State Sen. Karla May, D-St. Louis, inquires of bill sponsor Sen. Andrew Koenig, R-Manchester, on the Senate floor Wednesday: "You don’t see a lot of lawsuits coming out of this?” (Annelise Hanshaw/Missouri Independent)
After days of behind-the-scenes negotiations, the Missouri Senate gave initial approval Wednesday to legislation that included a watered-down version of the GOP-backed ban on so-called “critical race theory.”
But the changes weren’t enough to win over Democrats, who allege the bill still runs the risk of being a “tool to bludgeon public schools that are already struggling.”
“The only people who benefit are those who have an interest in dismantling public schools,” said Sen. Lauren Arthur, D-Kansas City, during Wednesday’s debate.
The legislation seeks to create a statewide portal to house curriculum and school financials, enshrine parental rights, ban some lessons on race and form a patriotism course for teachers.
Sen. Andrew Koenig, R-Manchester, introduced a new version of the legislation on Wednesday, adding provisions that would open transportation funding to magnet schools and prohibit students from accessing inappropriate material on school-issued devices.
Despite her reservations about the overall bill, Arthur praised a 4% increase in the funding the state allocates for impoverished students that Koenig included in the newest version.
The legislation would also establish a 15% increase per homeless child in a district. Arthur noted that homeless kids require more “wraparound services.”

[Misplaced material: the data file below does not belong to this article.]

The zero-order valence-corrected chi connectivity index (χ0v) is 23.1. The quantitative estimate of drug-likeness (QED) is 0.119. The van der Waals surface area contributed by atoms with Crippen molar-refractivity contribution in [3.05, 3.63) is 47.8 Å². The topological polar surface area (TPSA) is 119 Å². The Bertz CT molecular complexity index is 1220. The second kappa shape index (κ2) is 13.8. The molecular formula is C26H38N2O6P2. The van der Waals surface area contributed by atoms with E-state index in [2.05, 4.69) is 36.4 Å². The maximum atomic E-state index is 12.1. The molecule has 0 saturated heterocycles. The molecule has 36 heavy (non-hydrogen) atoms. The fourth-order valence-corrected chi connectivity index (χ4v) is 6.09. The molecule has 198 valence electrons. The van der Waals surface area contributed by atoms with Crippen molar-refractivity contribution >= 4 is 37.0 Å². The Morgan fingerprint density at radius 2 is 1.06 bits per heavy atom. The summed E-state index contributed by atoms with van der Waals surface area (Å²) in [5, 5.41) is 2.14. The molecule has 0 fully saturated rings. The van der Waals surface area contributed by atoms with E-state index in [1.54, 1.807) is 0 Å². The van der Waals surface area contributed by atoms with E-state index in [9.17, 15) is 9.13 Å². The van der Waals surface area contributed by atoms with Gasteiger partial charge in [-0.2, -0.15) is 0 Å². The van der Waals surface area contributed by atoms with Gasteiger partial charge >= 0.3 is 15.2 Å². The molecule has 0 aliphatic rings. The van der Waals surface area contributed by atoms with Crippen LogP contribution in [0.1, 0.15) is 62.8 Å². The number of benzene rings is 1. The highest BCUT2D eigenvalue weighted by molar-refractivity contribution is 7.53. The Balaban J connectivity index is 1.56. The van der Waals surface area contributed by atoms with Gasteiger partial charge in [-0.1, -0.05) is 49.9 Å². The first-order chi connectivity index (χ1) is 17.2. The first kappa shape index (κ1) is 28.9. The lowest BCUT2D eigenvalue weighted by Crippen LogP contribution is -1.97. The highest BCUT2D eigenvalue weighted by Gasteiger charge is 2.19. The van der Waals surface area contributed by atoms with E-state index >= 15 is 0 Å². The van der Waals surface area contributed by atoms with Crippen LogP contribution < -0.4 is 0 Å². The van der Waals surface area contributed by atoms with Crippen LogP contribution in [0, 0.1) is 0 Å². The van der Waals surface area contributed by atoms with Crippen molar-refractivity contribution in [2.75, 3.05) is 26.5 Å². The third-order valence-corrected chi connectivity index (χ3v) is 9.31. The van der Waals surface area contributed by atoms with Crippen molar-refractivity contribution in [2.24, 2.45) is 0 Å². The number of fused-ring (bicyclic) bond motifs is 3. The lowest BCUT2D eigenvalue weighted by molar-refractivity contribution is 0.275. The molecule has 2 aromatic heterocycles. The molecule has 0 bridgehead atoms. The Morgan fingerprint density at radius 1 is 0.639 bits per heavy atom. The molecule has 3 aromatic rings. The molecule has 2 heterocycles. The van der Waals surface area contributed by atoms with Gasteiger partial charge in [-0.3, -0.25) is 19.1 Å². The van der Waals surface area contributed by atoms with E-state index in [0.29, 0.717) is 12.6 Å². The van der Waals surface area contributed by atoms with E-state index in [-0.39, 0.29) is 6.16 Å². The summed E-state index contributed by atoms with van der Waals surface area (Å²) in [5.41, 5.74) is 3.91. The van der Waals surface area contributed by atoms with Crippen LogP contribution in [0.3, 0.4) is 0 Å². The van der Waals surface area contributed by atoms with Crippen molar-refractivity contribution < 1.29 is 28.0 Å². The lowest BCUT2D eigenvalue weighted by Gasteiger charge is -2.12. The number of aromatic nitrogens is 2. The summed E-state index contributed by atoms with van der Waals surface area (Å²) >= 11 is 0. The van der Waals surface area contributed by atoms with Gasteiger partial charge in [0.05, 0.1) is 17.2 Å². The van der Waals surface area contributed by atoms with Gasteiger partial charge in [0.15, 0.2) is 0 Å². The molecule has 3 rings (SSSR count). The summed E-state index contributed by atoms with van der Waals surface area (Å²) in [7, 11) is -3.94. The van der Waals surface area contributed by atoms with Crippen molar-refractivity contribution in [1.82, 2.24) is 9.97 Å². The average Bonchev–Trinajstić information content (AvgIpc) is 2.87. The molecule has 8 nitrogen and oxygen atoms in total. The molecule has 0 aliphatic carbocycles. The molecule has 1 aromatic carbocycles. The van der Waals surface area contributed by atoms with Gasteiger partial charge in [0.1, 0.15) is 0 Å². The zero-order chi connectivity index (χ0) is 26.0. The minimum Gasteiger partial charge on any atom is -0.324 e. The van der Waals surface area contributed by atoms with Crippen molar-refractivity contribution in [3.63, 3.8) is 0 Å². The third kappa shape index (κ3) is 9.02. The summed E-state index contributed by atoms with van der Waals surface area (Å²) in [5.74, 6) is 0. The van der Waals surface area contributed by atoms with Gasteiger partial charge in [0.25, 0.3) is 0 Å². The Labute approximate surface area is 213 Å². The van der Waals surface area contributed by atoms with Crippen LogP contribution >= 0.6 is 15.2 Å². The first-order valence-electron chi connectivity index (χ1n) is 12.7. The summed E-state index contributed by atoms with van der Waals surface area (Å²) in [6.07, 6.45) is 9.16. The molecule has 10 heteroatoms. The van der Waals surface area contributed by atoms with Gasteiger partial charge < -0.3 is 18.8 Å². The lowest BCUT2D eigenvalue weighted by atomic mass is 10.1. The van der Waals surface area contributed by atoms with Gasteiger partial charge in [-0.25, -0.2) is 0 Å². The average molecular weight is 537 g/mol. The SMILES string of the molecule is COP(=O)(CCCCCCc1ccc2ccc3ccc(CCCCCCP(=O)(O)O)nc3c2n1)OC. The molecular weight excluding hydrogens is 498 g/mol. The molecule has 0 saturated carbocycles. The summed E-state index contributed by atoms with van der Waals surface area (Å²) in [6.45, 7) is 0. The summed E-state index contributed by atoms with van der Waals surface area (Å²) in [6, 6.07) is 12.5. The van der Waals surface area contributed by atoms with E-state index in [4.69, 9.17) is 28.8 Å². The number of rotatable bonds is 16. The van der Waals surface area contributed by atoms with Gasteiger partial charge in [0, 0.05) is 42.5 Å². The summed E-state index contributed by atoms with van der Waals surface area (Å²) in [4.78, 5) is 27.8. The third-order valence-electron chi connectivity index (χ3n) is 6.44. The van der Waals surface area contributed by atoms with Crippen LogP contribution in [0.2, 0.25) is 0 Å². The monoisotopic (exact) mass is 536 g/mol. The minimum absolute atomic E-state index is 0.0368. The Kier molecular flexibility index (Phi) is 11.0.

She did, however, have concerns that some of the bill’s provisions will put additional administrative burdens on teachers, who in the face of massive shortages in districts around the state are “just trying to find 10 minutes to go to the bathroom.”
As part of the so-called “Parents Bill of Rights,” teachers would have to make educational materials available to parents, upon request, within two days if a document is not copyrighted.
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School staff would have to upload details of professional development, third-party speakers and list online all books required in its courses.
Sen. Karla May, D-St. Louis, worried about the bill’s provision prohibiting certain lessons about race. She was among the Black senators who last week blocked passage of the bill when it first came up for debate in the chamber.
“You’re still hindering the dialogue and restricting a teacher’s ability to freely educate students on history and things like that,” she said Wednesday.
The section seeks to bar educators from demanding teachers or students affirm certain ideas about race. New additions to the provision clarify that it would not inhibit teachers from “discussing current events in a historical context” or bar discussion of the ideas, so long as teachers clarify the school doesn’t endorse the opinions.
One such viewpoint the bill says would violate the policy is: “That individuals of any race, ethnicity, color or national origin are inherently superior or inferior.”
Koenig said his bill would not prohibit teaching that individuals have labeled others as inferior in the past. He just doesn’t want people proclaiming that today.
May said the bill was “teetering” on a “fine line.” She worried about the “unintended consequences.”
“If a teacher is teaching something, and a student goes home to their parents and tells them it and misinterpreted what the teacher said, are we now going to have recorders in the classroom? How do we deal with that situation?” May said.
“You don’t see a lot of lawsuits coming out of this?” she asked.
Koenig said teachers can appeal when parents allege that they taught something out of compliance with the policy.
According to the bill, parents who catch a teacher in violation of this section are granted money to an educational expense account for their student, paid out by the violating district.
Only a handful of senators were present as they gave a voice vote to grant initial approval to the bill. The legislation still requires a a roll-call vote to head to the House.
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